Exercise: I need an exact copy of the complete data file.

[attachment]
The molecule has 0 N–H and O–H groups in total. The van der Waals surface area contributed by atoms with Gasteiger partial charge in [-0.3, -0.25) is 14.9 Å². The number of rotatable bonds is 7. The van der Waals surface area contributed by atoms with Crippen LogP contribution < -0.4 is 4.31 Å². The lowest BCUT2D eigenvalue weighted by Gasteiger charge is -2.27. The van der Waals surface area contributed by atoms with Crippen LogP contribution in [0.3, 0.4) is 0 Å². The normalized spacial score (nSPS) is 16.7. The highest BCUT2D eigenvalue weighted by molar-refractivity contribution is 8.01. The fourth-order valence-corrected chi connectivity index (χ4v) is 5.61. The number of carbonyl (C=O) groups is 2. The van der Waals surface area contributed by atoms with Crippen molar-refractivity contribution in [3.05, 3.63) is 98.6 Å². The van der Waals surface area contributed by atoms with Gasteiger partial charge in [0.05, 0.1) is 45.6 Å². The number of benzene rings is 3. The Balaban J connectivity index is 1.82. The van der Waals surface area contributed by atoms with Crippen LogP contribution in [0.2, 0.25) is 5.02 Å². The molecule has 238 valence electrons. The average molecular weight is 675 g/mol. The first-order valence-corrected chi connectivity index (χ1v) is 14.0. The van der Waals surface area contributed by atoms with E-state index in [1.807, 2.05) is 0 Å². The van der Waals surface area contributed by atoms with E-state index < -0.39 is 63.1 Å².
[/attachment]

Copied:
The molecule has 0 N–H and O–H groups in total. The van der Waals surface area contributed by atoms with Gasteiger partial charge in [-0.3, -0.25) is 14.9 Å². The number of rotatable bonds is 7. The van der Waals surface area contributed by atoms with Crippen LogP contribution < -0.4 is 4.31 Å². The lowest BCUT2D eigenvalue weighted by Gasteiger charge is -2.27. The van der Waals surface area contributed by atoms with Crippen LogP contribution in [0.3, 0.4) is 0 Å². The normalized spacial score (nSPS) is 16.7. The highest BCUT2D eigenvalue weighted by molar-refractivity contribution is 8.01. The fourth-order valence-corrected chi connectivity index (χ4v) is 5.61. The number of carbonyl (C=O) groups is 2. The van der Waals surface area contributed by atoms with Crippen molar-refractivity contribution in [3.05, 3.63) is 98.6 Å². The van der Waals surface area contributed by atoms with Gasteiger partial charge in [0.05, 0.1) is 45.6 Å². The number of benzene rings is 3. The Balaban J connectivity index is 1.82. The van der Waals surface area contributed by atoms with Crippen LogP contribution in [0.2, 0.25) is 5.02 Å². The molecule has 238 valence electrons. The average molecular weight is 675 g/mol. The first-order valence-corrected chi connectivity index (χ1v) is 14.0. The van der Waals surface area contributed by atoms with E-state index in [1.807, 2.05) is 0 Å². The van der Waals surface area contributed by atoms with E-state index < -0.39 is 63.1 Å².